Dismiss Notice
Join Physics Forums Today!
The friendliest, high quality science and math community on the planet! Everyone who loves science is here!

A About band structure calculation

  1. Jul 28, 2016 #1
    My question is more general but I explain it by a simple example i.e. graphene and tight binding method. I solved energy dispersion of graphene with tight binding by the two ways: First, I took graphene as a lattice with the two basis atoms A and B. In the second way, I took graphene as a lattice with four atoms, the two A and the two B atoms. In other words, I took the two unit cell as one and solve the problem. As expected, in the second way, I obtained a Brillouin zone half the first one but with larger number of bands. I don't know whether or not this approach is correct in treating the electronic properties of solids. Because for example using the second way in the insulators we may obtain the smaller gap for the insulator so that the material may no longer be an insulator! Could anyone please help me with that?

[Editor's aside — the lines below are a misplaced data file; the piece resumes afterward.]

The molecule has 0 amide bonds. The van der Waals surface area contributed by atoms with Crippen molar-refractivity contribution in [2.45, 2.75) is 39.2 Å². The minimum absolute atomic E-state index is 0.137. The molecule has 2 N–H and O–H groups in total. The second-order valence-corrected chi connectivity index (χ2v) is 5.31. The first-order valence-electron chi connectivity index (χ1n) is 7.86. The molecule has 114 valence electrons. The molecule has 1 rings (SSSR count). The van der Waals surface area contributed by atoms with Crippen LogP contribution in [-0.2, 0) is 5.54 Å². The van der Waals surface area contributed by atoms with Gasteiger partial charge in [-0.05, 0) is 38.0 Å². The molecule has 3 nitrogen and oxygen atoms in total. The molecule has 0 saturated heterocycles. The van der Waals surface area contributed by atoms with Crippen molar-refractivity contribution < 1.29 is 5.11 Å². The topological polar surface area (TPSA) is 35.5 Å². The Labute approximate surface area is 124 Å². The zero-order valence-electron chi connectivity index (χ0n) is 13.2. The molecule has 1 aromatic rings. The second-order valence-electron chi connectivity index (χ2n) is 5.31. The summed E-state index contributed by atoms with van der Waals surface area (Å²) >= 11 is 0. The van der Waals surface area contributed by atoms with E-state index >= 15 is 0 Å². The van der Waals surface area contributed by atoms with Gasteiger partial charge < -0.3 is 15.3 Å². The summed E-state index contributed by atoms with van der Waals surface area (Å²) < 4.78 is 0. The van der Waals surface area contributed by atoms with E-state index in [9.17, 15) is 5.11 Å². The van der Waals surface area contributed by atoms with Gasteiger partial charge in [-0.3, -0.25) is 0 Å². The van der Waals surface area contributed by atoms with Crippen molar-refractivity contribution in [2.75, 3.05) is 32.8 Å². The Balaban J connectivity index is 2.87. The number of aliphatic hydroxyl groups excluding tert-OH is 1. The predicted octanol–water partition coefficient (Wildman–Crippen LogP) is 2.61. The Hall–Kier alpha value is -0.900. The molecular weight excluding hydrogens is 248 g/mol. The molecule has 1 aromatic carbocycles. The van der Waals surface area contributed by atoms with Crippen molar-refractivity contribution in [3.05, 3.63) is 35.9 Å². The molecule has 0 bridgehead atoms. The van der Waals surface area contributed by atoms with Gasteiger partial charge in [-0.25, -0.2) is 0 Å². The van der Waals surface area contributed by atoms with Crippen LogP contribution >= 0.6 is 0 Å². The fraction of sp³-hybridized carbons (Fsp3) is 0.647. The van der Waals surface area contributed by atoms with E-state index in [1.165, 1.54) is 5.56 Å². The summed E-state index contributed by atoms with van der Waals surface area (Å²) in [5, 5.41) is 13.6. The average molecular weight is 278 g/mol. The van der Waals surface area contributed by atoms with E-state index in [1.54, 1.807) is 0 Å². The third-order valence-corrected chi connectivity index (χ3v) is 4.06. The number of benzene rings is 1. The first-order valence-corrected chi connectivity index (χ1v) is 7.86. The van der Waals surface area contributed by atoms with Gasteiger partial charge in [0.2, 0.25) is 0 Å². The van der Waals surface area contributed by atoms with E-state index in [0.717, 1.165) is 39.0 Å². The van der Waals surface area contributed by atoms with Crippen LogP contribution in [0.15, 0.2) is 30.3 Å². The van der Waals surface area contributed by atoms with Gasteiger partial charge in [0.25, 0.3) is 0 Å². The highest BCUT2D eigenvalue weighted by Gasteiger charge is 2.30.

2. jcsd
  3. Jul 28, 2016 #2
    You will not get a smaller band gap, but certainly you will get more bands as you mentioned. There is nothing wrong in calculating the band structure for a supercell rather than the primitive cell.

    In fact there are methods to unfold the band calculated using a supercell to retrieve the band structure of the primitive cell.
  4. Jul 28, 2016 #3
    Ok. Thanks. Bringing the states which are out of the smaller FBZ inside, results in new bands.
Share this great discussion with others via Reddit, Google+, Twitter, or Facebook

Have something to add?
Draft saved Draft deleted